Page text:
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Focus on laser eye surgery: Part 3


The pre-surgical consultation

The pre-surgical consultation

We continue our series of articles discussing common questions about laser eye surgery.

Here we explain what happens at the pre-surgical consultation.

This consultation is necessary to confirm if you are suitable for laser eye surgery and which procedure is most appropriate for you. Remember to let your doctor know of any eye-related health issues, together with more general health concerns or problems. Also specify what medications, if any, you take on a regular basis, as well as medications you may be allergic to.

At your pre-surgical assessment, you will undergo a comprehensive eye examination so that your doctor can evaluate your vision and establish whether you are suitable for laser eye surgery. This includes several easy and painless tests such as vision and prescription testing, an eye pressure test and a dilated eye exam.

Your doctor can then assess the health of your eyes and confirm your degree of refractive error – you will know this as your glasses prescription. He/she will also evaluate the shape, contour and thickness of your cornea, as well as any irregularities.

This information will be used to determine the laser eye surgery procedure most appropriate for your situation and the precise amount of corneal tissue that needs to be removed to bring your vision back to normal (or as close as possible).

LASIK is suitable for patients with regular-shaped corneas and adequate corneal thickness. It can be used to treat short-sightedness, long-sightedness and astigmatism.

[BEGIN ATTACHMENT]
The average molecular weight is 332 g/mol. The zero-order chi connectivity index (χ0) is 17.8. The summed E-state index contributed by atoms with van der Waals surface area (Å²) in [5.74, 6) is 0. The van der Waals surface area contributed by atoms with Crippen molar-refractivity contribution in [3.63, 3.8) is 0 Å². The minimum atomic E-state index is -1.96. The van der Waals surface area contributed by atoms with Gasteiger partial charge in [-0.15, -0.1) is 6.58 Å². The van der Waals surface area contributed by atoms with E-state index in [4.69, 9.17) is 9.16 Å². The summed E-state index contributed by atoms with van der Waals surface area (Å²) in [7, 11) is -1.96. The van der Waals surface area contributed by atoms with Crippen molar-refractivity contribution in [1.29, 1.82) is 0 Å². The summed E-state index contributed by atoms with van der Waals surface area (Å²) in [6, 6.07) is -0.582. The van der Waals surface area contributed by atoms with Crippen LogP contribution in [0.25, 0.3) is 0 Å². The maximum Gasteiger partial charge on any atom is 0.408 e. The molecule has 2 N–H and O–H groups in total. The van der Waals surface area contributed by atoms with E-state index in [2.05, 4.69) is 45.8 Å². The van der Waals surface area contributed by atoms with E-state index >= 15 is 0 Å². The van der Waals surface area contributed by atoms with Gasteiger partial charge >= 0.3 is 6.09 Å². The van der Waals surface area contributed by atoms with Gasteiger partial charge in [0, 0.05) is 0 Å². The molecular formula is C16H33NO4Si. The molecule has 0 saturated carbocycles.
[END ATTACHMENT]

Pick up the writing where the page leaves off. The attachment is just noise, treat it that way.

SMILE® is an alternative procedure for patients with regular-shaped corneas. It is particularly suited to patients with a high degree of short-sightedness (myopia) and is also suitable for patients with astigmatism.

ASLA (also known as PRK) may be the recommended treatment if your corneas are irregular or too thin.

The risks and benefits of laser eye surgery, as well as details of the specific procedure you will undergo, will be discussed at this consultation. This is also an opportunity for you to ask your doctor any questions about the surgery, and clarify your expectations.

Related posts:

SMILE® is a registered trademark of Carl Zeiss Meditec


  1. Choice. A guide to laser eye surgery. NSW, 11 August 2020. Available at https://www.choice.com.au/health-and-body/optical-and-hearing/optical/articles/guide-to-laser-eye-surgery [Accessed 6 January 2021].
  2. Lawless M. Refractive Laser Surgery: Who’s Interested Now? mivision 2019;141:33–37.
  3. Wilkinson JM, Cozine EW, Kahn AR. Refractive Eye Surgery: Helping Patients Make Informed Decisions About LASIK. Am Fam Physician 2017;95(10):637–44.
  4. Somani SN, Moshirfar M, Patel BC. Photorefractive Keratectomy. In: StatPearls [Internet]. Treasure Island, FL: StatPearls Publishing; 2020.
  5. Chan C, Lawless M, Sutton G, Versace P, Hodge C. Small incision lenticule extraction (SMILE) in 2015. Clin Exp Optom 2016;99(3):204–12.

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The information on this page is general in nature. All medical and surgical procedures have potential benefits and risks. Consult your ophthalmologist for specific medical advice.

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